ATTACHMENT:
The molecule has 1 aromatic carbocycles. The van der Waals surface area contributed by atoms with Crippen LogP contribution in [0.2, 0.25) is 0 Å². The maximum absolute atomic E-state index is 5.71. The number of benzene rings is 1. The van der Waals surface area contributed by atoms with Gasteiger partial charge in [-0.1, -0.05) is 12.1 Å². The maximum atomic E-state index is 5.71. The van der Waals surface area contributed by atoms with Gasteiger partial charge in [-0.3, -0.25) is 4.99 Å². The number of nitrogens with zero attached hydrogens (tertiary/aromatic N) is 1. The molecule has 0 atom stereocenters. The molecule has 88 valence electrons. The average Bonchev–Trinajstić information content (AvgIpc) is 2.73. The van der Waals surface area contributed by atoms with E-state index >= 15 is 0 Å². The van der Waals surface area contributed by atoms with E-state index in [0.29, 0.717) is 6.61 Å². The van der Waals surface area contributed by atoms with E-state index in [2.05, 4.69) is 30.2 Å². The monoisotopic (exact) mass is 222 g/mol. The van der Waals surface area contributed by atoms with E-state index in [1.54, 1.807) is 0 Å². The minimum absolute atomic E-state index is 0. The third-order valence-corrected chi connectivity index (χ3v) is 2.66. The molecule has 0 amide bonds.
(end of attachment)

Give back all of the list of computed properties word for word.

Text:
The molecule has 1 aromatic carbocycles. The van der Waals surface area contributed by atoms with Crippen LogP contribution in [0.2, 0.25) is 0 Å². The maximum absolute atomic E-state index is 5.71. The number of benzene rings is 1. The van der Waals surface area contributed by atoms with Gasteiger partial charge in [-0.1, -0.05) is 12.1 Å². The maximum atomic E-state index is 5.71. The van der Waals surface area contributed by atoms with Gasteiger partial charge in [-0.3, -0.25) is 4.99 Å². The number of nitrogens with zero attached hydrogens (tertiary/aromatic N) is 1. The molecule has 0 atom stereocenters. The molecule has 88 valence electrons. The average Bonchev–Trinajstić information content (AvgIpc) is 2.73. The van der Waals surface area contributed by atoms with E-state index >= 15 is 0 Å². The van der Waals surface area contributed by atoms with E-state index in [0.29, 0.717) is 6.61 Å². The van der Waals surface area contributed by atoms with E-state index in [2.05, 4.69) is 30.2 Å². The monoisotopic (exact) mass is 222 g/mol. The van der Waals surface area contributed by atoms with E-state index in [1.54, 1.807) is 0 Å². The minimum absolute atomic E-state index is 0. The third-order valence-corrected chi connectivity index (χ3v) is 2.66. The molecule has 0 amide bonds.